You shouldn't groan when you open your theater program and you see a little slip of paper announcing that at this performance, the role normally played by your favorite star will be played by someone you've never heard of. You should see it as an opportunity to discover a new favorite star. That's the biggest takeaway from director Stephanie Riggs' documentary The Standbys, which will begin an exclusive engagement at New York City's Quad Cinema on February 21. The film follows three Broadway standbys as they learn all the music and blocking for a lead role in a big show…and then wait in a small lounge for the star to call out sick. Rarely do they actually get to perform, but when they do, it's the stuff of Broadway dreams.
TheaterMania spoke with Riggs and one of her subjects: Ben Crawford. Crawford was the standby for Brian d'Arcy James in the original Broadway run of Shrek The Musical. He took over the role of Shrek when James left the production in 2009. He also recently understudied for Norbert Leo Butz in Big Fish in addition to playing the role of "Don Price." First, here's a glossary of terms:
Standby: This person learns all of the lines, songs, and blocking for one or two lead roles in a show. They usually wait around backstage during shows and perform only when the star calls out. Producers will usually hire standbys only for big, challenging roles (e.g. Shrek).
Understudy: Not all shows have standbys, but most big shows have understudies. Understudies appear in every performance in a minor role, but they also learn one of the lead roles just in case the star cannot perform. When that happens, another understudy or a swing usually assumes the role normally performed by the understudy.
Swing: A musical-theater ninja, a swing is responsible for learning several roles in the show, usually ensemble and supporting parts. They often sing in several different octaves and can dance like a maniac.
Now, on with the interview:
What attracted you to the subject of Broadway standbys?
Stephanie Riggs: I have a background in theater. I studied directing at Carnegie-Mellon. I attended a concert called "At This Performance." It's just Broadway understudies, standbys, swings. They go onstage and perform songs from their shows and tell stories. They had crazy stories about being thrown on in the middle of shows without any rehearsal. I sat there and said to myself, This is a story that needs to be told.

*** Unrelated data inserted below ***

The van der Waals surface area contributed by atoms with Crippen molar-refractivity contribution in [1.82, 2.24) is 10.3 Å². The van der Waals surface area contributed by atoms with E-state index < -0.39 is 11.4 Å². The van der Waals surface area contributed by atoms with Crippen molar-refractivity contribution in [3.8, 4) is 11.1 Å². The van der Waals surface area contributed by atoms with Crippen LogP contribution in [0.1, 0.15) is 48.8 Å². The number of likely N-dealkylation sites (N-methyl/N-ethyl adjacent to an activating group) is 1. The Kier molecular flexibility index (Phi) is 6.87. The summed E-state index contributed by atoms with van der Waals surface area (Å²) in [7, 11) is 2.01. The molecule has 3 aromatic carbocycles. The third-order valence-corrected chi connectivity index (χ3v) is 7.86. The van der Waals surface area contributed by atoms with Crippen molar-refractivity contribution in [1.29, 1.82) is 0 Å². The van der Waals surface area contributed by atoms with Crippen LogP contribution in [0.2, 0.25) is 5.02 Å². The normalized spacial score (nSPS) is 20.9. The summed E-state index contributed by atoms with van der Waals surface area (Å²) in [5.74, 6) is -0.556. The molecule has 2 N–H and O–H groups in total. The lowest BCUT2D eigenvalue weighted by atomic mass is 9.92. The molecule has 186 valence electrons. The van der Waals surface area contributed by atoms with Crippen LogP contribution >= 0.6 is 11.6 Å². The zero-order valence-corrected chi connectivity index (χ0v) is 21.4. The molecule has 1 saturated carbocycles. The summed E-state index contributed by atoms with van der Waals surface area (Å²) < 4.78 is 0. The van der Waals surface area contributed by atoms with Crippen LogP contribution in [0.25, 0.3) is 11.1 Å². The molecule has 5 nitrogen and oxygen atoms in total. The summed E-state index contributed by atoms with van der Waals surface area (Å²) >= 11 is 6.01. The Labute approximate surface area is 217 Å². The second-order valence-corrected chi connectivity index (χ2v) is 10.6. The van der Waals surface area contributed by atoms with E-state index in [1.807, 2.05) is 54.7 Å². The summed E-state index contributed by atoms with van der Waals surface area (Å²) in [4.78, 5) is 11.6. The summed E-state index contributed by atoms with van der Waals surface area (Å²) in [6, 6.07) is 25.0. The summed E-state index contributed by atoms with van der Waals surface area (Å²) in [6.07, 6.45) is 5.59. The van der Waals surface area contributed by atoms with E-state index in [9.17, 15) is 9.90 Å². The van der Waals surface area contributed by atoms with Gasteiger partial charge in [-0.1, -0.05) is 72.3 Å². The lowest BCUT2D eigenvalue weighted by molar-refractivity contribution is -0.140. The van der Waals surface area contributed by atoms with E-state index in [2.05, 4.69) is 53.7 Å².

Is that how you met Ben?
Stephanie Riggs: Ben happened to be at that concert. I was looking to follow someone...where something was about to happen to them. Ben was the standby for Brian d'Arcy James in Shrek. Brian was about to leave the show and Ben was going to take over. That's when I approached him.
Did you worry that being the subject of a film about standbys would pigeonhole you in that role forever, Ben?
Ben Crawford: Hahaha. Not really. I've always told myself it's more about having a career than being a star. I want to be able to do this until I'm older. If you go that star route, it can also pigeonhole you in certain ways. I was actually quite excited about doing the film because it's this chance to give a genuine and real look at what we actually do.
It must be intimidating to go into a show when people are expecting someone else.
Ben Crawford: As an understudy, you can't compare yourself with them. There's a reason they're doing that part and there's a reason you're the understudy. A lot of times they're well known and they're going to put the butts in the seats. From a business standpoint, that makes sense. As an understudy you have to make it your own. But your job is to make sure the show goes on and the story follows the same line [so the audience] still sees the show the way they were supposed to. In Big Fish, I had to go on in the middle of a performance. Poor Norbert hurt himself and couldn't continue. The audience is cheering for you because it's such a crazy thing to happen in the middle of a show.
That's insane. What happened?
Ben Crawford: He had been really sick throughout press week. I heard him coughing during the matinee and I'm sitting in my dressing room and here comes the assistant director [in the middle of the matinee] and he says, "You're on." So you go and do it. That's how it is. The funny thing is, the next day the stage manager comes up and tells me they would have had to cancel the show if I couldn't do it. That's why they pay you to understudy. In situations like that, it is going to come down to you.
So who played your role?
Ben Crawford: My buddy Preston Boyd was a swing and he made his Broadway debut that day in my part.
Is there such a thing as a swing trap? Can you be too talented in too many ways and get stuck being a swing forever?
Ben Crawford: There's this motto: "Once a swing, always a swing." It's not true. It is such an incredibly difficult thing. I don't know if I could ever do it. In shows like Shrek or Big Fish, where it's so physical and you have people calling out, swings are not only responsible for four ensemble roles, but also four secondary roles. God forbid you're a girl and you have to go on for a guy track. Guess what? They're putting you in a costume and you're going on.
You've been touring this show around to festivals for a couple of years now. What has the response been like?
Stephanie Riggs: The coolest thing for me was getting e-mails from people saying, "I was a person who would boo when the standby went on and that piece of paper fell out of my [program]. Now, when a swing goes on I go back and wait for them after the show at the stage door to congratulate the performer and say how much I appreciate what they do." That shift in audience mentality is great for Broadway, tremendous for these performers, and that's what the film is out there to do: embrace these underappreciated performers and give audiences a reason to cheer for them.